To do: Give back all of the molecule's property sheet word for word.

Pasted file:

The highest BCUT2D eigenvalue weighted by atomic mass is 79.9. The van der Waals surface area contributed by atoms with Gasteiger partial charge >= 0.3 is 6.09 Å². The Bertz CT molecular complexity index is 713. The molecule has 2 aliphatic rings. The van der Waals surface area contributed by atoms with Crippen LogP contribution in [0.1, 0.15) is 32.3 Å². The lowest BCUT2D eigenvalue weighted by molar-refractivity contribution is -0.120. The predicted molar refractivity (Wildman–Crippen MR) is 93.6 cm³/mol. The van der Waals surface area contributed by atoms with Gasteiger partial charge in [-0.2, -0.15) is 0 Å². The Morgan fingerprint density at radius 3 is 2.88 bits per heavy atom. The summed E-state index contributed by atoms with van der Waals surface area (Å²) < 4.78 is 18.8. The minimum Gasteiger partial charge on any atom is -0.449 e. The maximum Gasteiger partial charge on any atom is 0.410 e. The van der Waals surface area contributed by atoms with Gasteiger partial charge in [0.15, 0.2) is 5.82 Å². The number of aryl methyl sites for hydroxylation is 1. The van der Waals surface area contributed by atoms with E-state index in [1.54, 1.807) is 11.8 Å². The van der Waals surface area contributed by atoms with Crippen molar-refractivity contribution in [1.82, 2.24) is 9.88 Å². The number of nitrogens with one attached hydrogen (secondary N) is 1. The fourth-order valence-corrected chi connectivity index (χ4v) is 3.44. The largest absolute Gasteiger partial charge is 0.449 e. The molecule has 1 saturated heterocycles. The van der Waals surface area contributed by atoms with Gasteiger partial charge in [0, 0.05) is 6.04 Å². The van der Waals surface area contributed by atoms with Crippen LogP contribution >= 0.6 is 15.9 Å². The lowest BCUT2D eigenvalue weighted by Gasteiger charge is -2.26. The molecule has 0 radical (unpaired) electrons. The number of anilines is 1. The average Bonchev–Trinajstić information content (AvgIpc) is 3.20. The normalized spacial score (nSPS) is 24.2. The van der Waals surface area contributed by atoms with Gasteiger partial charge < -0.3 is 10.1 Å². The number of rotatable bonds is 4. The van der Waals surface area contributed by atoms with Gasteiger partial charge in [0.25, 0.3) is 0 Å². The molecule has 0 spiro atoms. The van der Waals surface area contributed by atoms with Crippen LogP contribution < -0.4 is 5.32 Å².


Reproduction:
The highest BCUT2D eigenvalue weighted by atomic mass is 79.9. The van der Waals surface area contributed by atoms with Gasteiger partial charge >= 0.3 is 6.09 Å². The Bertz CT molecular complexity index is 713. The molecule has 2 aliphatic rings. The van der Waals surface area contributed by atoms with Crippen LogP contribution in [0.1, 0.15) is 32.3 Å². The lowest BCUT2D eigenvalue weighted by molar-refractivity contribution is -0.120. The predicted molar refractivity (Wildman–Crippen MR) is 93.6 cm³/mol. The van der Waals surface area contributed by atoms with Gasteiger partial charge in [-0.2, -0.15) is 0 Å². The Morgan fingerprint density at radius 3 is 2.88 bits per heavy atom. The summed E-state index contributed by atoms with van der Waals surface area (Å²) < 4.78 is 18.8. The minimum Gasteiger partial charge on any atom is -0.449 e. The maximum Gasteiger partial charge on any atom is 0.410 e. The van der Waals surface area contributed by atoms with Gasteiger partial charge in [0.15, 0.2) is 5.82 Å². The number of aryl methyl sites for hydroxylation is 1. The van der Waals surface area contributed by atoms with E-state index in [1.54, 1.807) is 11.8 Å². The van der Waals surface area contributed by atoms with Crippen molar-refractivity contribution in [1.82, 2.24) is 9.88 Å². The number of nitrogens with one attached hydrogen (secondary N) is 1. The fourth-order valence-corrected chi connectivity index (χ4v) is 3.44. The largest absolute Gasteiger partial charge is 0.449 e. The molecule has 1 saturated heterocycles. The van der Waals surface area contributed by atoms with Gasteiger partial charge in [0, 0.05) is 6.04 Å². The van der Waals surface area contributed by atoms with Crippen LogP contribution >= 0.6 is 15.9 Å². The lowest BCUT2D eigenvalue weighted by Gasteiger charge is -2.26. The molecule has 0 radical (unpaired) electrons. The number of anilines is 1. The average Bonchev–Trinajstić information content (AvgIpc) is 3.20. The normalized spacial score (nSPS) is 24.2. The van der Waals surface area contributed by atoms with Gasteiger partial charge < -0.3 is 10.1 Å². The number of rotatable bonds is 4. The van der Waals surface area contributed by atoms with Gasteiger partial charge in [0.25, 0.3) is 0 Å². The molecule has 0 spiro atoms. The van der Waals surface area contributed by atoms with Crippen LogP contribution < -0.4 is 5.32 Å².